Posted February 29, 2012
The New Orleans Times-Picayune reports that permitting in the Gulf of Mexico in the year since the administration’s deepwater drilling moratorium ended is slightly lower than it was in the year before the 2010 Macondo accident:
“Feb. 28, 2011, was the date that the Interior Department approved the first permit for an oil company to drill a new well in more than 500 feet of water after it had implemented new safety rules. In the year since then, there have been 61 permits to drill new wells in more than 500 feet of water issued by the Bureau of Ocean Energy Management, Regulation and Enforcement and its successor agency, the Bureau of Safety and Environmental Enforcement. In the same one-year period from Feb. 28, 2009, to Feb. 27, 2010, the government issued 67 such permits.”
The pace of permitting is important – so it’s concerning that, approaching two years since the administration’s drilling ban, the trajectory of permitting is, at best, flat instead of growing.
New resource access is absolutely crucial to America’s energy security. The oil and natural gas industry is ready to invest in new development if given the chance. Currently, it looks like the opportunities are still limited. Check out U.S. Sen. Mary Landrieu trying to make that point with Interior Secretary Ken Salazar during a hearing this week (h/t Ed Morrissey at Hot Air).
Another data set offers more perspective. The Energy Information Administration’s February “Short-Term Energy Outlook” shows that while overall domestic production increased in 2011 (more on this below), federal Gulf production is estimated to be down 21 percent this year from 2010:
“Domestic crude oil production increased by an estimated 110 thousands bbl/d to 5.59 million bbl/d in 2011. A 380-thousand bbl/d increase in lower-48 onshore production in 2011 was partly offset by a 40-thousand bbl/d decline in Alaska and a 230-thousnd bbl/d decline in output in the Federal Gulf of Mexico (GOM).”
According to EIA, Gulf production was down from 1.55 million barrels per day in 2010 to 1.32 mb/d in 2011 and is estimated to fall to 1.23 mb/d in 2012 – the 21 percent decline.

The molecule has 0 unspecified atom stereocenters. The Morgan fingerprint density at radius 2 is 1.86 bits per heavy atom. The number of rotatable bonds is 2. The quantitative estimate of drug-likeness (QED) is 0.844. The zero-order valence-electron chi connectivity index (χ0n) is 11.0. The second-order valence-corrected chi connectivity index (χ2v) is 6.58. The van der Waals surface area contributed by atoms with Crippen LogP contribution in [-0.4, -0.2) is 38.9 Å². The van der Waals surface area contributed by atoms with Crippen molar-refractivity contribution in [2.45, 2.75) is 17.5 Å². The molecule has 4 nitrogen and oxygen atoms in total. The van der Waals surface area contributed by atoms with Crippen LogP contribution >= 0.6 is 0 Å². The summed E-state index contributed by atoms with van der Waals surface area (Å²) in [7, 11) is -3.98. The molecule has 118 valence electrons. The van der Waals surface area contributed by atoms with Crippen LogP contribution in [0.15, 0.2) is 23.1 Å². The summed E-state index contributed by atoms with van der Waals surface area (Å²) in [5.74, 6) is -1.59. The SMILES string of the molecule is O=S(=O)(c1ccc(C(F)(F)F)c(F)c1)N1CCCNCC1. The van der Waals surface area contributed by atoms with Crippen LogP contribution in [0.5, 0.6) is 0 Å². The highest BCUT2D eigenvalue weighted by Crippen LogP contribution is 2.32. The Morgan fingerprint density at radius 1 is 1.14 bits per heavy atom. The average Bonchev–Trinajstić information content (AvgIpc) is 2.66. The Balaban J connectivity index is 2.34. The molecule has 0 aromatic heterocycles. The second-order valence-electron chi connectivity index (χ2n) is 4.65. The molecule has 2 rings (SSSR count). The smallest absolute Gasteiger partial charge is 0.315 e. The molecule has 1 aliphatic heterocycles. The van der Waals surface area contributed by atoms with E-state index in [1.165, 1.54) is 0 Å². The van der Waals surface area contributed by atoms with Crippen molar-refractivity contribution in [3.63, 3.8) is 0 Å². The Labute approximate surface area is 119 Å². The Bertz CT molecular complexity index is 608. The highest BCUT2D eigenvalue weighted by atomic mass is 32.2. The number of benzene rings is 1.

Now, here’s an even starker figure: EIA forecast in 2010 that Gulf production would reach 1.76 mb/d this year. The difference between that forecast and the most recent estimate for Gulf production this year is a whopping 30 percent. Here it is in a chart:
The red represents lost oil – lost energy and lost revenue to government. Total lost government revenue (in royalties and corporate tax payments) as a result of the Gulf slowdown from May 2010 until December 2011 is an estimated $5 billion, according to API analysis of EIA data.
Now, about overall domestic production. Steven Hayward at Powerline notes a report in the New York Times’ Greenwire publication that 2011 oil production on federal lands fell by 100 million barrels from 2010. Hayward details what that stat does to the administration’s claim about boosting domestic output:
“The increase in domestic oil production is occurring on private and state land, such as North Dakota. As I’ve noted here before, the explosion in the production of the Bakken field in North Dakota almost stops completely at the Montana border.”
In other words, production has increased in areas not under government control. More domestic oil was produced despite the administration’s policies, not because of them.
ABOUT THE AUTHOR
Mark Green joined API after a career in newspaper journalism, including 16 years as national editorial writer for The Oklahoman in the paper’s Washington bureau. Mark also was a reporter, copy editor and sports editor. He earned his journalism degree from the University of Oklahoma and master’s in journalism and public affairs from American University. He and his wife Pamela live in Occoquan, Va., where they enjoy their four grandchildren.